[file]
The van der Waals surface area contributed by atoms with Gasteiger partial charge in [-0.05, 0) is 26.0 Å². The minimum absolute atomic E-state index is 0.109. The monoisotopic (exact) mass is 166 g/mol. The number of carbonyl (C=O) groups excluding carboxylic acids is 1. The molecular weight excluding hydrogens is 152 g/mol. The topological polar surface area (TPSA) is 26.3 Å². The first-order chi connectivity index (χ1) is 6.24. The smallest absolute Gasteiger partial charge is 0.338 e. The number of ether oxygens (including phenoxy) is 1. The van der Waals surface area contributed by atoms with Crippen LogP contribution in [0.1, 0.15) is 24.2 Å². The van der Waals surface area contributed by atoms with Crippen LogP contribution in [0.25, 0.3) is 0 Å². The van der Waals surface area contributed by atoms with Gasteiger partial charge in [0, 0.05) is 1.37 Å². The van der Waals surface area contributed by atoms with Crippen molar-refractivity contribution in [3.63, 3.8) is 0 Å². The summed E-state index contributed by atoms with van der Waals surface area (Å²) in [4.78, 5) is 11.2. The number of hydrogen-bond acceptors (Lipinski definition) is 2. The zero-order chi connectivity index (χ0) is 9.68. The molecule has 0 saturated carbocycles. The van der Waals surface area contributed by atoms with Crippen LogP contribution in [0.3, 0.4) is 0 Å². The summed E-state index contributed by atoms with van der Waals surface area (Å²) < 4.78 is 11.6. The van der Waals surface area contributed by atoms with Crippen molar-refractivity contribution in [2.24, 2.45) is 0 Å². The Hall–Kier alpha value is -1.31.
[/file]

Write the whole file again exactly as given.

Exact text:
The van der Waals surface area contributed by atoms with Gasteiger partial charge in [-0.05, 0) is 26.0 Å². The minimum absolute atomic E-state index is 0.109. The monoisotopic (exact) mass is 166 g/mol. The number of carbonyl (C=O) groups excluding carboxylic acids is 1. The molecular weight excluding hydrogens is 152 g/mol. The topological polar surface area (TPSA) is 26.3 Å². The first-order chi connectivity index (χ1) is 6.24. The smallest absolute Gasteiger partial charge is 0.338 e. The number of ether oxygens (including phenoxy) is 1. The van der Waals surface area contributed by atoms with Crippen LogP contribution in [0.1, 0.15) is 24.2 Å². The van der Waals surface area contributed by atoms with Crippen LogP contribution in [0.25, 0.3) is 0 Å². The van der Waals surface area contributed by atoms with Gasteiger partial charge in [0, 0.05) is 1.37 Å². The van der Waals surface area contributed by atoms with Crippen molar-refractivity contribution in [3.63, 3.8) is 0 Å². The summed E-state index contributed by atoms with van der Waals surface area (Å²) in [4.78, 5) is 11.2. The number of hydrogen-bond acceptors (Lipinski definition) is 2. The zero-order chi connectivity index (χ0) is 9.68. The molecule has 0 saturated carbocycles. The van der Waals surface area contributed by atoms with Crippen LogP contribution in [0.3, 0.4) is 0 Å². The summed E-state index contributed by atoms with van der Waals surface area (Å²) < 4.78 is 11.6. The van der Waals surface area contributed by atoms with Crippen molar-refractivity contribution in [2.24, 2.45) is 0 Å². The Hall–Kier alpha value is -1.31.